There are many reason you would want to kill grass quickly. Maybe the grass is of an unwanted variety, like crabgrass. You could also want to completely remove unhealthy grass and start all over again. Whatever your reason, killing unwanted grass can be done in short order with non-selective herbicides. The active ingredient in non-selective herbicides is glyphosate. This chemical should kill all grass in a couple days, according to the University of Rhode Island Landscape Horticulture Program.
Wait for the hottest time of the day. The direct sunlight and heat will make the non-selective herbicide more effective.
Spray all the grass that you want to kill with the non-selective herbicide. Spray the herbicide towards the target area from a distance of at least two feet away. This will prevent you from breathing in any harmful chemicals.
Return to the grass after two or three days to see if yellowing or browning has occurred. The grass has died if it has begun to turn these colours.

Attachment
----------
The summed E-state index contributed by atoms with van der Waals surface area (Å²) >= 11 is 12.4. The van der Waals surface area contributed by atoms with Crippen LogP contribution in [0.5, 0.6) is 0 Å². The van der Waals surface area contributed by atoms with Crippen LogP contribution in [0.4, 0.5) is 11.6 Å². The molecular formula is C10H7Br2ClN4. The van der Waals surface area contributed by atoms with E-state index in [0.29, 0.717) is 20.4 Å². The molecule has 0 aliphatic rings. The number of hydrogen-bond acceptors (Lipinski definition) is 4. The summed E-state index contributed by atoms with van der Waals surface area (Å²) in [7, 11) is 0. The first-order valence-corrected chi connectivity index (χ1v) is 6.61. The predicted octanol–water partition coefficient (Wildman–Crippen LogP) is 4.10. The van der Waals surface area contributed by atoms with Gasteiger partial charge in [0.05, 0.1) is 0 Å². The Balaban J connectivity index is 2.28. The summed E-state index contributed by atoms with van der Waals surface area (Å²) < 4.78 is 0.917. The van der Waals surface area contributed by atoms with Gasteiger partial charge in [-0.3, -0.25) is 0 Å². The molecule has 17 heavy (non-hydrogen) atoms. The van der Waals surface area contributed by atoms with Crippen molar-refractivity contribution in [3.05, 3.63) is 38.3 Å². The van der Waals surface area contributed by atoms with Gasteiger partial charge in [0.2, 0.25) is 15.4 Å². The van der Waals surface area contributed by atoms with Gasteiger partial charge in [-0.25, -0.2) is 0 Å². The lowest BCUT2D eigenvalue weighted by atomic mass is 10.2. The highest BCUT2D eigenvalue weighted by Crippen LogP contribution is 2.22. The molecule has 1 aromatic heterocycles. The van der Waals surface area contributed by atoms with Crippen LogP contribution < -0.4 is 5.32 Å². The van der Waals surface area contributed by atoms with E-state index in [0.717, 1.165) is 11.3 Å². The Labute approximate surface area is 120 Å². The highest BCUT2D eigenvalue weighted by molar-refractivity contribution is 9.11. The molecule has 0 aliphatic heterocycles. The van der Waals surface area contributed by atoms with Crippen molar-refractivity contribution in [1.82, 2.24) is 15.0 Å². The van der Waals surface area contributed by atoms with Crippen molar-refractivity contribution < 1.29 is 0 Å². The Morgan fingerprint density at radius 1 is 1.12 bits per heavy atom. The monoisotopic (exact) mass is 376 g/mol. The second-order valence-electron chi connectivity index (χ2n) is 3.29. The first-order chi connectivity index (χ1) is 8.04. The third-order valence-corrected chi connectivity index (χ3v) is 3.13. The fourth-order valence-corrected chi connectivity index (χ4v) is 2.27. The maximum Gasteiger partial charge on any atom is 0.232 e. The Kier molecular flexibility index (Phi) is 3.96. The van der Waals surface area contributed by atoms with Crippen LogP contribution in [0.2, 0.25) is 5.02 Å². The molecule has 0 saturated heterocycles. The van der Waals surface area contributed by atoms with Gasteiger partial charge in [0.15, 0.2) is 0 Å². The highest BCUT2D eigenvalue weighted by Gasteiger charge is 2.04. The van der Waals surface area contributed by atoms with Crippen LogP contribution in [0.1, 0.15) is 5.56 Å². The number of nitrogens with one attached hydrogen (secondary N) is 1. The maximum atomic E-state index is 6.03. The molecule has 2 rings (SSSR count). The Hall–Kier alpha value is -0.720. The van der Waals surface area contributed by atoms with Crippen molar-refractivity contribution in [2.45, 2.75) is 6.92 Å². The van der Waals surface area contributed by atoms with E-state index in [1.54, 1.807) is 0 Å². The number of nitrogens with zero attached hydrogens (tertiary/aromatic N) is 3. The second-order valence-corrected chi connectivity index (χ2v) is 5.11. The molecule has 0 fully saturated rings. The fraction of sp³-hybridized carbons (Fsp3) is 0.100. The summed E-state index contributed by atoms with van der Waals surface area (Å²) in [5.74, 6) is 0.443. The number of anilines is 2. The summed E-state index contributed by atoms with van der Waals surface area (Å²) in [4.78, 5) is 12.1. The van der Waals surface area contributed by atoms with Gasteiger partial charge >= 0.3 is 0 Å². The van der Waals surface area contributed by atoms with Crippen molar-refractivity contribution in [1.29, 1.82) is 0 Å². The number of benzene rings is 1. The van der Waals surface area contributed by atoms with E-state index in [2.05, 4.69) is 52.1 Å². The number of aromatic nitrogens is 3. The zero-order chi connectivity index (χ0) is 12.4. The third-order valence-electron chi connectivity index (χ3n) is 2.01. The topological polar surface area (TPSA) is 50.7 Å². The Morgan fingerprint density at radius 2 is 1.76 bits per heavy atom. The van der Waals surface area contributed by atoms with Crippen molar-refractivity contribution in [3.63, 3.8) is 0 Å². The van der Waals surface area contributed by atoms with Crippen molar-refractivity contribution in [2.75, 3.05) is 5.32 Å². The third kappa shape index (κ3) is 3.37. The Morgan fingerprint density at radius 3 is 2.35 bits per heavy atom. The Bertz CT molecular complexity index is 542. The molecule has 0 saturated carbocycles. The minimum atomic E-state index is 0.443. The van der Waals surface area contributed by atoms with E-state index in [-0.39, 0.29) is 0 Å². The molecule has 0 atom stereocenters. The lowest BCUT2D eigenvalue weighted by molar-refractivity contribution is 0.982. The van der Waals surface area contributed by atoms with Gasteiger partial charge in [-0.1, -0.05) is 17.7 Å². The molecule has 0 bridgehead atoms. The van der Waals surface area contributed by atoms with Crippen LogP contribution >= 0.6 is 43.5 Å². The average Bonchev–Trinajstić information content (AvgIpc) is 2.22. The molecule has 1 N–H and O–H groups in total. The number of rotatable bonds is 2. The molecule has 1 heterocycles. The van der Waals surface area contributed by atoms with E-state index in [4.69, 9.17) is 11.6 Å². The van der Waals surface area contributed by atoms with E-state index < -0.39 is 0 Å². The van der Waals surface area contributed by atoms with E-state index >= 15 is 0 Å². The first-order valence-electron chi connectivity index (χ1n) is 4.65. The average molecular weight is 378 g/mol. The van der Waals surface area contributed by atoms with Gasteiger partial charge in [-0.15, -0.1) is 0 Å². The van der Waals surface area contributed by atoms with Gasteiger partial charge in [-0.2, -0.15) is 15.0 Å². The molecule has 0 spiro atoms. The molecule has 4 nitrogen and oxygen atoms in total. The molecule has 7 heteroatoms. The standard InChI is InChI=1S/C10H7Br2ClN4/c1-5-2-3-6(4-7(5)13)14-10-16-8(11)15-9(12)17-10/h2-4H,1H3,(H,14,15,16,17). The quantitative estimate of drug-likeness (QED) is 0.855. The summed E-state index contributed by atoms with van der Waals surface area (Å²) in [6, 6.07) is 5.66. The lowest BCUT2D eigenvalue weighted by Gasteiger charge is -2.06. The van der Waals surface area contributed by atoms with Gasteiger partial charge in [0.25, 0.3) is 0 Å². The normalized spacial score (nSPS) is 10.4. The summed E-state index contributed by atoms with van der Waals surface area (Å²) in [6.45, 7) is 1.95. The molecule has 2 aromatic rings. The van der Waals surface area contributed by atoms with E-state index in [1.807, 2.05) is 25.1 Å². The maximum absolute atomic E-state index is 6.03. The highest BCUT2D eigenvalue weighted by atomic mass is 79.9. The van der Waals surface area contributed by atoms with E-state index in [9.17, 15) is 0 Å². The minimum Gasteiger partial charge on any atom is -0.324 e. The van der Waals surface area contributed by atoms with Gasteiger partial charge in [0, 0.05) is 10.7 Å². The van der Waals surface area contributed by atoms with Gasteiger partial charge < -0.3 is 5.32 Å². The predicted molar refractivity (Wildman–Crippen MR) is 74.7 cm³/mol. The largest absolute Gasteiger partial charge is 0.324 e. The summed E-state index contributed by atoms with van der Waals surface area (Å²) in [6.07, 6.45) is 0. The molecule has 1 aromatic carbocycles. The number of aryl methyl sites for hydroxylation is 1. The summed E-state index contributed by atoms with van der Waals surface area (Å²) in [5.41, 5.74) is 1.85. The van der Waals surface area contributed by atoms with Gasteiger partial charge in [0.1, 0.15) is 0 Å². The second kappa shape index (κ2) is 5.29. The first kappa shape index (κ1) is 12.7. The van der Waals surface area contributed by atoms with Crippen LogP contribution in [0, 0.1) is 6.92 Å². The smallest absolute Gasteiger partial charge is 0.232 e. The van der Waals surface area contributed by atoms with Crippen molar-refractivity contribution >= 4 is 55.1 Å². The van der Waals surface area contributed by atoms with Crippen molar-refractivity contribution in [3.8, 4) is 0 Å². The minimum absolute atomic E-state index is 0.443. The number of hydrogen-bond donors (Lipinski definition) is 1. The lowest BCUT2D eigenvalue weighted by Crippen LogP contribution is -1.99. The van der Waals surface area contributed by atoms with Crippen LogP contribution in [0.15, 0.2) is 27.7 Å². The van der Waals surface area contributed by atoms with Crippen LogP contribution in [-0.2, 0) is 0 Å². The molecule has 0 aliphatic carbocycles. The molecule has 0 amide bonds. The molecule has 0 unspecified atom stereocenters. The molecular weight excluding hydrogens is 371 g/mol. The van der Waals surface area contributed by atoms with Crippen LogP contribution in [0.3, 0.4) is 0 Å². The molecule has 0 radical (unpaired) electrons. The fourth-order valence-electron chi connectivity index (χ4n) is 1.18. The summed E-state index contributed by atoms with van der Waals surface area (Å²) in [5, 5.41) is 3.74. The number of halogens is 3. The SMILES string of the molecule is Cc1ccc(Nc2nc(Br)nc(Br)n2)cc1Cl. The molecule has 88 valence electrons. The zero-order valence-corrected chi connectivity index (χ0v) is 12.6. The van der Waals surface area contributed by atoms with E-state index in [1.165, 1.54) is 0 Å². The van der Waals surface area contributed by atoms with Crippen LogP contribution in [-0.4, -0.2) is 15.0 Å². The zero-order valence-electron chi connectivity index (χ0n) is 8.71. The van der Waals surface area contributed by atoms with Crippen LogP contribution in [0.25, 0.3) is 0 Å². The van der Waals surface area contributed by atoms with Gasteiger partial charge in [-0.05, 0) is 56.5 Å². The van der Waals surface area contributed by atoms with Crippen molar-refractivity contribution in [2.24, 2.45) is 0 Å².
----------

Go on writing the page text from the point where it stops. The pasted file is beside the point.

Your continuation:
Reapply the herbicide to any areas with living grass. Most of the grass, if not all the grass, should be killed since non-selective herbicides are powerful and act quickly.
Wait at least two weeks before replanting any new grass or plants. The herbicide will kill any new plants if it is not completely neutralised in the soil. The chemical is neutralised by the soil in as little as two weeks..
A common example of non-selective herbicide is RoundUp.
Non-selective herbicides will kill any plant. Aim carefully so you do not accidentally spray a plant you had no intention of killing.
Tips and warnings
- A common example of non-selective herbicide is RoundUp.
- Non-selective herbicides will kill any plant. Aim carefully so you do not accidentally spray a plant you had no intention of killing.